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Employment tribunals - Jurisdiction of the tribunal

The Principal legislation

1. An appeal against an improvement or prohibition notice is heard by an Employment Tribunal.1 The principal rules which regulate the hearing of these appeals are to be found in Schedule 1 of the Employment Tribunals (Constitution and Rules of Procedure) Regulations 2013. Prior to the 29th July 2013 there were different rules governing appeals against notices to those regulating the more mainstream employment related claims. This is no longer the case and an appeal against a notice is now dealt with like any other ‘claim’ to the Tribunal.

Rule 105 (2) of the new Regulations states that for the purposes of an appeal against an improvement notice or a prohibition notice Schedule 1 shall be treated as modified in the following ways-

  1. references to a claim or claimant shall be read as references to an appeal or to an appellant in an appeal respectively;
  2. references to a respondent shall be read as references to the inspector appointed under s 19(1) of the Health and Safety Act who issued the notice which is the subject of the appeal.

The new rules require a prescribed formal response from HSE to any appeal and therefore any inspector receiving notice of an appeal must immediately contact Legal Adviser’s Office.

Scope of the Rules

2. The Tribunal may at any stage of the proceedings, on its own initiative or on application by either party make a case management order. Such orders may be made, amongst other things, for the following:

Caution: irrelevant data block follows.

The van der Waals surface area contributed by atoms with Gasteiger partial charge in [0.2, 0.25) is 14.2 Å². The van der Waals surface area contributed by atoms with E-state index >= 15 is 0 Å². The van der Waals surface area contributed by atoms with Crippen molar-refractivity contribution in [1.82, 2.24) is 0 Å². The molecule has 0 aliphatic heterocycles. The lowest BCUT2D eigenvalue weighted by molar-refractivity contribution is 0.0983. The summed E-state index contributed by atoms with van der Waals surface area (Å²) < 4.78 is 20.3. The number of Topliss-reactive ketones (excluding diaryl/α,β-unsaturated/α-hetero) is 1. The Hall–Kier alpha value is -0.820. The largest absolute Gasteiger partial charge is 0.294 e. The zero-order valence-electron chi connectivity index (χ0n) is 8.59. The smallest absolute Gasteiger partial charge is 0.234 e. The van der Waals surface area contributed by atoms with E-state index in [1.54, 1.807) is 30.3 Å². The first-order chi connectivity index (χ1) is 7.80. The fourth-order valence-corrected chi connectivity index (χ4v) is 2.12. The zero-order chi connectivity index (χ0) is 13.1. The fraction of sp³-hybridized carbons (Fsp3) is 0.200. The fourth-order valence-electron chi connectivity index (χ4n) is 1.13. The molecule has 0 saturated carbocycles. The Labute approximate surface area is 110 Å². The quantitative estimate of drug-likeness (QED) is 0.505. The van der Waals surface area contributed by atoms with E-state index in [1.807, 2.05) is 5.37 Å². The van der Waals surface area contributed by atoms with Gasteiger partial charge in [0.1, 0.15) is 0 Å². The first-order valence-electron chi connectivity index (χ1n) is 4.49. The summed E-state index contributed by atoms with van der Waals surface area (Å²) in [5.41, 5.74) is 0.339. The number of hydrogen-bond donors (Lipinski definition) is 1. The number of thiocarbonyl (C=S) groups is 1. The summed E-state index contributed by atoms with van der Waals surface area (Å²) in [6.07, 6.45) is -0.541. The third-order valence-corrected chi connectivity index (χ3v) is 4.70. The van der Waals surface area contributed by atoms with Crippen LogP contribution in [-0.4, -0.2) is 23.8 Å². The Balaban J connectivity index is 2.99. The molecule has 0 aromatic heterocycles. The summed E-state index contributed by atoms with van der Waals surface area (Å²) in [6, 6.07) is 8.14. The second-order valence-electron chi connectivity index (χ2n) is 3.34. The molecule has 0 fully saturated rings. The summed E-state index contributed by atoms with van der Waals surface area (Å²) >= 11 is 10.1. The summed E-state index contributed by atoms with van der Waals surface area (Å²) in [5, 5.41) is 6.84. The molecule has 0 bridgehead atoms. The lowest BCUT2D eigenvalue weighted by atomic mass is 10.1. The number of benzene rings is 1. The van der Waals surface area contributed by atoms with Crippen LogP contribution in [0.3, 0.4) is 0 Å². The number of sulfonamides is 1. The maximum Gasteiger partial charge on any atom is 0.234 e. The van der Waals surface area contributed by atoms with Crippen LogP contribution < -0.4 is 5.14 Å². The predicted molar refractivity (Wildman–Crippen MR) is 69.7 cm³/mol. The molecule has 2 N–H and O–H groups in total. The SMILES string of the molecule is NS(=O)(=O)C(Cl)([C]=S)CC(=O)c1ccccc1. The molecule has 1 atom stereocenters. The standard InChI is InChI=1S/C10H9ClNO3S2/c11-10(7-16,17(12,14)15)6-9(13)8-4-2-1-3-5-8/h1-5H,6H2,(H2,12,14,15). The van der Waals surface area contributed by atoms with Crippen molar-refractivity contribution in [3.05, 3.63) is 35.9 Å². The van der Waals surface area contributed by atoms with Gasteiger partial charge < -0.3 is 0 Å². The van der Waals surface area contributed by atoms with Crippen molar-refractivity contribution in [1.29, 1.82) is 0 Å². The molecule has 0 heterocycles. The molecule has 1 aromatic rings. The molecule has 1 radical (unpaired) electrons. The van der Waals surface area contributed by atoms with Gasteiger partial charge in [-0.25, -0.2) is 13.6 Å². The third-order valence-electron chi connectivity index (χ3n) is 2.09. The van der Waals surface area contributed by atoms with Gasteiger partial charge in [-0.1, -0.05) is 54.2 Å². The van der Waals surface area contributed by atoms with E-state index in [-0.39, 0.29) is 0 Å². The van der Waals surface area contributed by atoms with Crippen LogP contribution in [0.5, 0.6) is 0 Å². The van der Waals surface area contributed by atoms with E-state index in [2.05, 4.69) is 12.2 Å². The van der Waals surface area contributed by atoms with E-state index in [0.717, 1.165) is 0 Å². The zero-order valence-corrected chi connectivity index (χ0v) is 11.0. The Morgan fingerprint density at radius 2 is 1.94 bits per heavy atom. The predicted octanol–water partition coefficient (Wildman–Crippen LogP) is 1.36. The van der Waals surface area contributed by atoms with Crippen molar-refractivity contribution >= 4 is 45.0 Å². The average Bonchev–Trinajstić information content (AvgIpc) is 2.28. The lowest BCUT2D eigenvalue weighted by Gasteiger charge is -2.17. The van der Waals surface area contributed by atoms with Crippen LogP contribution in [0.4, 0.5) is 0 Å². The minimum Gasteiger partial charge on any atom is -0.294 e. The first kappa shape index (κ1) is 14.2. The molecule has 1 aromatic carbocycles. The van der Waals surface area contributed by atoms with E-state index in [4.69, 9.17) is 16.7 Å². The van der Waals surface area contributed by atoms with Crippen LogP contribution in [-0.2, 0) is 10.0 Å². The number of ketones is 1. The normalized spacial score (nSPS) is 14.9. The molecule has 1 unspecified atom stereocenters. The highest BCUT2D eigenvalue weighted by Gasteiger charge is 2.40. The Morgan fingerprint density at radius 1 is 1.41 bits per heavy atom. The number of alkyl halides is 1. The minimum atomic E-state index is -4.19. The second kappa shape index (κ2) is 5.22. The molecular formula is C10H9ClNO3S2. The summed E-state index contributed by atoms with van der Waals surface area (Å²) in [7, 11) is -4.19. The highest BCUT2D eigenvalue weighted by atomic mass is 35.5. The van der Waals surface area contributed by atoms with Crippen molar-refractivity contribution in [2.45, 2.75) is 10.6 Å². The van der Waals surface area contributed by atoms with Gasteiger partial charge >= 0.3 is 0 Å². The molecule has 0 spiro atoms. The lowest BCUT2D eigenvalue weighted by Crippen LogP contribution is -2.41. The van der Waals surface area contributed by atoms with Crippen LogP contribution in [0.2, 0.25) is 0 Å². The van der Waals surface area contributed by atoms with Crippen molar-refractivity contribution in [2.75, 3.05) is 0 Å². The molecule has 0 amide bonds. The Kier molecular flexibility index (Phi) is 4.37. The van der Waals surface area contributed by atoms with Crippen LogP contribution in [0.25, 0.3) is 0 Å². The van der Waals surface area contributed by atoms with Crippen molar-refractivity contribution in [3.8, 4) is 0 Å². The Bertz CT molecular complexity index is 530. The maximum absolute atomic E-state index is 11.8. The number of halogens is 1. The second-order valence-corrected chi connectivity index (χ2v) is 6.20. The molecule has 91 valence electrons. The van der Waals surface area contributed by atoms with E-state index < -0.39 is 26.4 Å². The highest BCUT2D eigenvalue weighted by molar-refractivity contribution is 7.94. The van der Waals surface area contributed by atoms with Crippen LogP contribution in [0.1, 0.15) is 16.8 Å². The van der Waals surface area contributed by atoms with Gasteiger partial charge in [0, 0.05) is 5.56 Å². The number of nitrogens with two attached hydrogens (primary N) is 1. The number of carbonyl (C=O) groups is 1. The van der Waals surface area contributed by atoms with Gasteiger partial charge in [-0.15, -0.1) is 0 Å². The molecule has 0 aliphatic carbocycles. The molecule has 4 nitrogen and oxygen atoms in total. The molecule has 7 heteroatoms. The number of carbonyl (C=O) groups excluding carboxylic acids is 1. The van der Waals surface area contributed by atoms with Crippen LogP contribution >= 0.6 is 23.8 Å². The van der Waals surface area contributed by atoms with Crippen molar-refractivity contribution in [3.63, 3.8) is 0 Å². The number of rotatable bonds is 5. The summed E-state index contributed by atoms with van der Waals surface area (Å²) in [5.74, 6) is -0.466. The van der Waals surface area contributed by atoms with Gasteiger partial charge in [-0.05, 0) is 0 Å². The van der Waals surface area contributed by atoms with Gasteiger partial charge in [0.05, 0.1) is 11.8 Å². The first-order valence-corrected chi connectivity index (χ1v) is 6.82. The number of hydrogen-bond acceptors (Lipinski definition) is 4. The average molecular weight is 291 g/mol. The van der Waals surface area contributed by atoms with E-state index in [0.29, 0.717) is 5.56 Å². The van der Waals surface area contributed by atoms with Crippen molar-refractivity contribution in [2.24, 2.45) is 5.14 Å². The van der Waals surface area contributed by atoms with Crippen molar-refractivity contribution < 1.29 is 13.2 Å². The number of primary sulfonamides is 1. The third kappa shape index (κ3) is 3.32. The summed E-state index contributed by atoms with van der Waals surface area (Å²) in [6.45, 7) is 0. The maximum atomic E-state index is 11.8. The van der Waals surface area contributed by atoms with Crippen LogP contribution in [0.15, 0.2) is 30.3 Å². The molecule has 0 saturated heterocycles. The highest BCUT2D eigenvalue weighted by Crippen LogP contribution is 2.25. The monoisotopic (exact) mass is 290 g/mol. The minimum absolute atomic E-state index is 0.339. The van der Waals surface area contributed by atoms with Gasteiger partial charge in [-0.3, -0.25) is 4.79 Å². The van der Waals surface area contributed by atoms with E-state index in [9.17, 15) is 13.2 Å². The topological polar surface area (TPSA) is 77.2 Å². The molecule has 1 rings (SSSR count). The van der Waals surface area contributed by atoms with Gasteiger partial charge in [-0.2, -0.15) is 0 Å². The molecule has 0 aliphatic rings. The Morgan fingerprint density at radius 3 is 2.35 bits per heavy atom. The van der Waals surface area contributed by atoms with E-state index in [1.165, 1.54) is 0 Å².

i) Disclosure of any document

ii) Exchange of witness statements and experts reports

iii) The preparation of final appeal hearing bundles

iv) The drafting of case summaries and/or skeleton arguments on the applicable law

3. The Tribunal may, at any stage of the proceedings, either on its own initiative or on the application of a party, strike out all or part of an appeal or response on any of the following grounds:

  1. that it is scandalous or vexatious or has no reasonable prospect of success;
  2. that the manner in which the proceedings have been conducted by the relevant party have been scandalous, unreasonable or vexatious
  3. for non compliance with any of the rules or with an order of the Tribunal
  4. that the appeal or response has not been actively pursued
  5. the Tribunal considers it is no longer possible to have a fair hearing

A claim or response may not be struck out unless the party in question has been given a reasonable opportunity to make representations, either in writing or, if requested by the party, at a hearing.

The Employment Tribunal Panel

4. An appeal is heard by an Employment Tribunal comprising:

5. A Tribunal hearing can proceed with just the chairman and one member if the parties consent. In that situation the chairman will have the casting vote.

6. The Rules allow the Chairman sitting alone to make orders in relation to any matter that appears to him to be appropriate to the proceedings. However, in appeals against Enforcement Notices, that power is limited and cannot be exercised proactively. The Tribunal or Chairman only has the power to make orders following an application by one of the parties. If you receive directions from a Tribunal, you may wish to check that they have been made following an application.

Assessors

7. Section 24(4) HSWA allows an assessor to be appointed for the purpose of any proceedings before the Tribunal, in order to assist the Tribunal members with any technical matters which may arise. An assessor should have special knowledge or experience in relation to the subject matter and any party may apply for an assessor to be appointed. As you are likely to have experience in explaining technical matters you may not need to make this application.


Footnotes

  1. Industrial Tribunals were renamed Employment Tribunals by the Employment Rights (Disputes Resolution) Act 1998 (c8)

 

Updated 2013-11-22